Misconception No 7 Statistical significance indicates a scientifically or substantively important relation has been detected. No! Especially when a study is large, very minor effects or small assumption violations can lead to statistically significant tests of the null hypothesis. Again, a small null P value simply flags the data as being unusual if all the assumptions used to compute it (including the null hypothesis) were correct; but the way the data are unusual might be of no clinical interest. One must look at the confidence interval to determine which effect sizes of scientific or other substantive (e.g., clinical) importance are relatively compatible with the data, given the model.

P values are tricky things and as Greenland et al state – there are no interpretations of these concepts that are at once simple, intuitive, correct, and foolproof. Instead, correct use and interpretation of these statistics requires an attention to detail which seems to tax the patience of working scientists. This high cognitive demand has led to an epidemic of shortcut definitions and interpretations that are simply wrong, sometimes disastrously so—and yet these misinterpretations dominate much of the scientific literature.

As for what should replace p values – my understanding is that we should be looking at effect sizes and pracitical significance – but that’s a completely different post

You said

“Greg said

“In null hypothesis testing, it is the probability that the difference between the means that the experimenters obtained would be as large as it is, or even larger, if there really was no effect of the intervention when compared to the control.”

But the ASA says

“a p-value measures the probability under a specified statistical model that a statistical summary of the data (e.g., the sample mean difference between two compared groups) would be equal to or more extreme than its observed value.””

I’m sure I’m not the only one that looked at this and said this is the same thing.

I share your confusion. I think there are two issues here that we may be conflating. It is perfectly reasonable to disagree with me about the usefulness of p-values, as it would be to disagree about any other statistical test. However, that is not the same as suggesting that I have written something that is factually incorrect. If this is the case then I would like to know what it is so that I can learn from this. However, as you state, Mitch, it’s not clear that my statement is at odds with the ASA. This conflict needs to be explained in order to demonstrate my error.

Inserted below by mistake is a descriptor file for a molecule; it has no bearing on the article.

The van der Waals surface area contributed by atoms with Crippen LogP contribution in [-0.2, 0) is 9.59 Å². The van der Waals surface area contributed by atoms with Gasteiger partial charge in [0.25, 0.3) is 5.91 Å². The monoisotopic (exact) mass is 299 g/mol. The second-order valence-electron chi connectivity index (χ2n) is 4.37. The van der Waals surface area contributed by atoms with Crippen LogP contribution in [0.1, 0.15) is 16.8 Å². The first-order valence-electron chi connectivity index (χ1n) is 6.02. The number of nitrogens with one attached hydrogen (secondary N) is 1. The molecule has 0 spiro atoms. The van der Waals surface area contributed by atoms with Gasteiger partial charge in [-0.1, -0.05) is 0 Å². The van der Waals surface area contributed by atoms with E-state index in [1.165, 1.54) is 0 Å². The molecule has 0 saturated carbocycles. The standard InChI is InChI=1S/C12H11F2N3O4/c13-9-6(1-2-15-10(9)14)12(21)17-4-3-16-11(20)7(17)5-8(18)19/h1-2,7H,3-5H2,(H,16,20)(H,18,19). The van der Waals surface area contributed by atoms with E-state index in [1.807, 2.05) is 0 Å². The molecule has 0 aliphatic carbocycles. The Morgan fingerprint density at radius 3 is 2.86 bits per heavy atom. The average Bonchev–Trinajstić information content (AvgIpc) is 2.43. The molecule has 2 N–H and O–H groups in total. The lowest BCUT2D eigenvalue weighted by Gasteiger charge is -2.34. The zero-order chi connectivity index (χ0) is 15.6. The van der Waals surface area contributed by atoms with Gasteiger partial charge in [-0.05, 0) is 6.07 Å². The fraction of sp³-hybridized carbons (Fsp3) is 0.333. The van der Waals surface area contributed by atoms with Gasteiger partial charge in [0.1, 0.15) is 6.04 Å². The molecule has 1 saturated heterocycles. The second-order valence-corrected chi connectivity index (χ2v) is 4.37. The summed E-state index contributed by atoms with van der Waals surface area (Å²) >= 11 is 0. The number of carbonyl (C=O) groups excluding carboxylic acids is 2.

Are the statements about “Misconception No 1” and “Misconception No 7” supposed to relate to what I have written? I have not claimed that p gives the probability that the null hypothesis is true and I have not claimed that a low p-value “indicates a scientifically or substantively important relation has been detected”. So this feels a little like a straw man argument, unless I am missing something.

It is genuinely baffling.

My understanding is that these things are not the same.

‘it is the probability that the difference between the means that the experimenters obtained would be as large as it is, or even larger’ – my understanding is that a p-value provides a way s one approach to summarizing the incompatibility between a particular set of data and a proposed model for the data. The smaller the p-value, the greater the statistical incompatibility of the data with the null hypothesis, if the underlying assumptions used to calculate the p-value hold. This incompatibility can be interpreted as casting doubt on or providing evidence against the null hypothesis or the underlying assumptions. – The issue here is the p value is about the statistical model not the relationship between the intervention and the so-called effect

‘if there was really no effect of the intervention when compared to the control’ – agains as I understand it – a p-value cannot tell you whether there was really no effect – as all a p-value does it tell you about the compatibility between the data and what is predicted by a statistical model. As Greenland et al state ….’it says nothing specifically related to that hypothesis unless we can be completely assured that every other assumption used for its computation is correct.’ and most of the time we do not know this.